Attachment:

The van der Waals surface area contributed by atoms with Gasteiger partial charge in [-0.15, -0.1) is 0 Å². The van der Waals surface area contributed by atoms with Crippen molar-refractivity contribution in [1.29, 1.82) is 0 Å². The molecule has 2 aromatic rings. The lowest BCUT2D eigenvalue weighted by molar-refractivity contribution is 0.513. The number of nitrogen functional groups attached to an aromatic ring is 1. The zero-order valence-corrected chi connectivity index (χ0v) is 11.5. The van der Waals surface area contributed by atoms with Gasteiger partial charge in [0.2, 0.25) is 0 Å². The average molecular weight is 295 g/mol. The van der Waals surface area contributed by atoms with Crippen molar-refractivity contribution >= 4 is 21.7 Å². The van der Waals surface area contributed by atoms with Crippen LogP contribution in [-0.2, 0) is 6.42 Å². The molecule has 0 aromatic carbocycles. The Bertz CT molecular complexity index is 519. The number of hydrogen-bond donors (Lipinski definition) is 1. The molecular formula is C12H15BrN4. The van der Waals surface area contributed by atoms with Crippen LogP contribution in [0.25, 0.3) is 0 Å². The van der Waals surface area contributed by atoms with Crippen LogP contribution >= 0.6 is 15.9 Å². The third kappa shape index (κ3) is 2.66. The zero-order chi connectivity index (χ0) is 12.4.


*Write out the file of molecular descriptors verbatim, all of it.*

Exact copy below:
The van der Waals surface area contributed by atoms with Gasteiger partial charge in [-0.15, -0.1) is 0 Å². The van der Waals surface area contributed by atoms with Crippen molar-refractivity contribution in [1.29, 1.82) is 0 Å². The molecule has 2 aromatic rings. The lowest BCUT2D eigenvalue weighted by molar-refractivity contribution is 0.513. The number of nitrogen functional groups attached to an aromatic ring is 1. The zero-order valence-corrected chi connectivity index (χ0v) is 11.5. The van der Waals surface area contributed by atoms with Gasteiger partial charge in [0.2, 0.25) is 0 Å². The average molecular weight is 295 g/mol. The van der Waals surface area contributed by atoms with Crippen molar-refractivity contribution >= 4 is 21.7 Å². The van der Waals surface area contributed by atoms with Crippen LogP contribution in [-0.2, 0) is 6.42 Å². The molecule has 0 aromatic carbocycles. The Bertz CT molecular complexity index is 519. The number of hydrogen-bond donors (Lipinski definition) is 1. The molecular formula is C12H15BrN4. The van der Waals surface area contributed by atoms with Crippen LogP contribution in [0.25, 0.3) is 0 Å². The van der Waals surface area contributed by atoms with Crippen LogP contribution >= 0.6 is 15.9 Å². The third kappa shape index (κ3) is 2.66. The zero-order chi connectivity index (χ0) is 12.4.